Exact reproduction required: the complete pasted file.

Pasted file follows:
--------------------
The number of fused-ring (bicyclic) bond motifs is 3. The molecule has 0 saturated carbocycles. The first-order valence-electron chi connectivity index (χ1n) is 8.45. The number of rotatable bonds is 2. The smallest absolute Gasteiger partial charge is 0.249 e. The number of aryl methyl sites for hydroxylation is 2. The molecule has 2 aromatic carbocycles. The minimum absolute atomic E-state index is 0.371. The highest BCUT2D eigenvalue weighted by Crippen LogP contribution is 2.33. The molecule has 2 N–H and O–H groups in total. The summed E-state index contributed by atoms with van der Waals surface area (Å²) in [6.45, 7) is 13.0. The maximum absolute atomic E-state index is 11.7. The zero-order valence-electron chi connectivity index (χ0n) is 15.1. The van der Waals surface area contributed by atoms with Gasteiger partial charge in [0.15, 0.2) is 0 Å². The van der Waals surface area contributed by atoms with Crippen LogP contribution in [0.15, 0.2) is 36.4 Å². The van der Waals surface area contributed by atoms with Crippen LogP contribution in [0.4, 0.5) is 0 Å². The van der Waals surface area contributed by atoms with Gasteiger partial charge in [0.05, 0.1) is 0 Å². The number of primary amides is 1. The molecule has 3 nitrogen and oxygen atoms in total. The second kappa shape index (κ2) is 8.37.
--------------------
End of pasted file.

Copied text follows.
The number of fused-ring (bicyclic) bond motifs is 3. The molecule has 0 saturated carbocycles. The first-order valence-electron chi connectivity index (χ1n) is 8.45. The number of rotatable bonds is 2. The smallest absolute Gasteiger partial charge is 0.249 e. The number of aryl methyl sites for hydroxylation is 2. The molecule has 2 aromatic carbocycles. The minimum absolute atomic E-state index is 0.371. The highest BCUT2D eigenvalue weighted by Crippen LogP contribution is 2.33. The molecule has 2 N–H and O–H groups in total. The summed E-state index contributed by atoms with van der Waals surface area (Å²) in [6.45, 7) is 13.0. The maximum absolute atomic E-state index is 11.7. The zero-order valence-electron chi connectivity index (χ0n) is 15.1. The van der Waals surface area contributed by atoms with Gasteiger partial charge in [0.15, 0.2) is 0 Å². The van der Waals surface area contributed by atoms with Crippen LogP contribution in [0.15, 0.2) is 36.4 Å². The van der Waals surface area contributed by atoms with Crippen LogP contribution in [0.4, 0.5) is 0 Å². The van der Waals surface area contributed by atoms with Gasteiger partial charge in [0.05, 0.1) is 0 Å². The number of primary amides is 1. The molecule has 3 nitrogen and oxygen atoms in total. The second kappa shape index (κ2) is 8.37.